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Specs, features and performance
- FC-750 movement with 33 jewels and 42-hour power reserve
- Smart features have seven-day battery life
- iOS and Android app offers activity and sleep tracking, plus watch performance data
As we alluded to earlier, the digital and analogue sides of the Frederique Constant Hybrid Manufacture should be considered as two separate pieces of technology. They do not power each other and do not rely on each other to function.
However, if you open the companion app (available for iOS and Android), there is one area where digital and analogue worlds collide. For the watch geeks among you, the app can be used to check up on the watch’s mechanical performance.
Specifically, you can check the rate (how fast or slow the watch is running each day), the amplitude (the amount of rotation in the swing of the balance wheel, a good indication of overall health), and the beat error (how equal each swing of the balance wheel oscillation is).
If your eyes have glazed over at this point, then fear not - this is only one page of the app, each measurement is explained in layman's terms, and this data can be used to alert you if the watch needs maintenance or a service.
A quick note on reliability: During our week with the watch, the smart dial twice got itself out of sync, forgetting where 12 o’clock was and instead resetting randomly to a different position. This then made all three of its readouts wrong, forcing us to reset its position - something the app allows you to do, suggesting Frederique Constant knows it can sometimes go haywire.
- Very limited abilities, with no heart rate monitor, GPS or other smartwatch features
- Sleep and exercise tracking require manual control - only regular steps are counted automatically
The rest of the app will be more familiar to smartwatch and hybrid watch owners. Sleep and activity are displayed as rings to be filled (just like on the Apple Watch), and there is a Coach section which offers advice based on what you get up to. We thought this would be fairly generic, but the pointers it provides closely relate to how lazy or active we have been. Improvements in daily steps are congratulated, while a lack of activity compared to previous days is brought up with advice for improving.
The Hybrid Manufacture’s ability to track steps and sleep felt fairly accurate, but the data produced by the app is quite basic, and there are some disappointing shortfalls. For example, you have to open the app then press the watch’s 10 o’clock button before it will sync with your phone; other hybrid and smart watches do this automatically, so pressing the button every time we wanted to check the data or adjust a setting felt like a step backwards.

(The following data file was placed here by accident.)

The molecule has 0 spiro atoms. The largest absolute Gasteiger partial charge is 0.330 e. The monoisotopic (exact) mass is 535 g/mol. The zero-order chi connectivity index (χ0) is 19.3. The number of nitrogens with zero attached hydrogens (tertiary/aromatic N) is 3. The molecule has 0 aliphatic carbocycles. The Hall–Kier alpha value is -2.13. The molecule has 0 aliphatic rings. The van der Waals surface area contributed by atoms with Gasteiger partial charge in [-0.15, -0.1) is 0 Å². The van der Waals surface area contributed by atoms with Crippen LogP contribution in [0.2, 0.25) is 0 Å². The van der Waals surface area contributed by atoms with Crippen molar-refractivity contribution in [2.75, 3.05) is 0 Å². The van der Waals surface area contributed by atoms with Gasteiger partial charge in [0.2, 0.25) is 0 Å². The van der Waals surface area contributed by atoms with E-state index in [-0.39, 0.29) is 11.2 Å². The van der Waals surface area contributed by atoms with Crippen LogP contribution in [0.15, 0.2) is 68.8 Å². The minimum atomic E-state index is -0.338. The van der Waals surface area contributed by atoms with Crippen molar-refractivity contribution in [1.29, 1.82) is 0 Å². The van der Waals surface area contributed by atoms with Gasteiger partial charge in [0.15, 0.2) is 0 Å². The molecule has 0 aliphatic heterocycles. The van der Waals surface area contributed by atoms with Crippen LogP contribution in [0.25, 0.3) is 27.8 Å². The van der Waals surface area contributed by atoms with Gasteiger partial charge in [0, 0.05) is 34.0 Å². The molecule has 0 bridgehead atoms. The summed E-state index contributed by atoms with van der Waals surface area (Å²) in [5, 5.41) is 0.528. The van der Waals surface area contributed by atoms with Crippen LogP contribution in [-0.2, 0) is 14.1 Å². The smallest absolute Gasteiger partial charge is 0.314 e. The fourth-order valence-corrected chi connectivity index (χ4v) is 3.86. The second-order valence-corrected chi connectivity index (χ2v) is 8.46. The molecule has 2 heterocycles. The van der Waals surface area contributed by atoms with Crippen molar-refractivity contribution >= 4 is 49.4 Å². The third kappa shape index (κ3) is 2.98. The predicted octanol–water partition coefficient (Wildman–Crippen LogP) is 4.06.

Also, the watch does not automatically start sleep tracking. Instead, you can start it with a long press of the button, or by digging into the app and starting it manually. Sleep tracking then needs to be stopped manually when you wake up, or there is a function which stops tracking after you have completed 250 steps.
Presumably this is to prevent it getting confused if you get up briefly in the night, but we have to wonder who can log 250 steps popping to the bathroom and back. Perhaps the owner of a £3,000 watch, but we digress...
On the plus side, you can opt to track sleep either by wearing the watch, or by placing it on your bed. The latter produces less accurate measurements, but it works nonetheless if that’s what you want.
Although the step- and sleep-tracking works relatively well, we seriously doubt many people will use a £3,000 smartwatch for logging exercise or anything more strenuous than a day of wondering around the Monaco Yacht Show.
- Mechanical side is powered by movement or the included rotating case
- Smart side is powered by the case or USB cable and lasts about six days
- Detachable charger is inexcusable ugly
Hybrid smartwatches outshine their touchscreen relatives when it comes to battery life, and the Frederique Constant is no exception. The mechanical side will last for as long as it is worn, then keeps time for 42 hours after you take it off before the mechanism needs powering back up (done by movement, or the included rotating case).
The battery-powered smart side of the watch is claimed to last “seven plus” days, although we found it had run dry at the start of our seventh day of use. Charging up is done by placing it in the case, or by attaching the inner mount to a mini USB cable. There appears to be no app notification to say the battery is running low, as we only discovered it was almost flat when syncing with the app and viewing the percentage there.
A quick note on the charging case, which is huge, wooden, and looks a bit like a flipper from Robot Wars when open. It is certainly what Swiss watch buyers will expect, and likely admire, but the detachable plastic mount is ugly and feels incredibly cheap.
The ‘designed in Geneva, made in China’ stamp of apparent approval doesn’t help its cause, and when attached to a USB cable (for when you are traveling and leave the main case at home), there’s no real way to sit it down neatly. Mostly, the watch just tumbles over onto its face.
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Alistair Charlton is a freelance technology and automotive journalist based in London. His career began with a stint of work experience at TechRadar back in 2010, before gaining a journalism degree and working in the industry ever since. A lifelong car and tech enthusiast, Alistair writes for a wide range of publications across the consumer technology and automotive sectors. As well as reviewing dash cams for TechRadar, he also has bylines at Wired, T3, Forbes, Stuff, The Independent, SlashGear and Grand Designs Magazine, among others.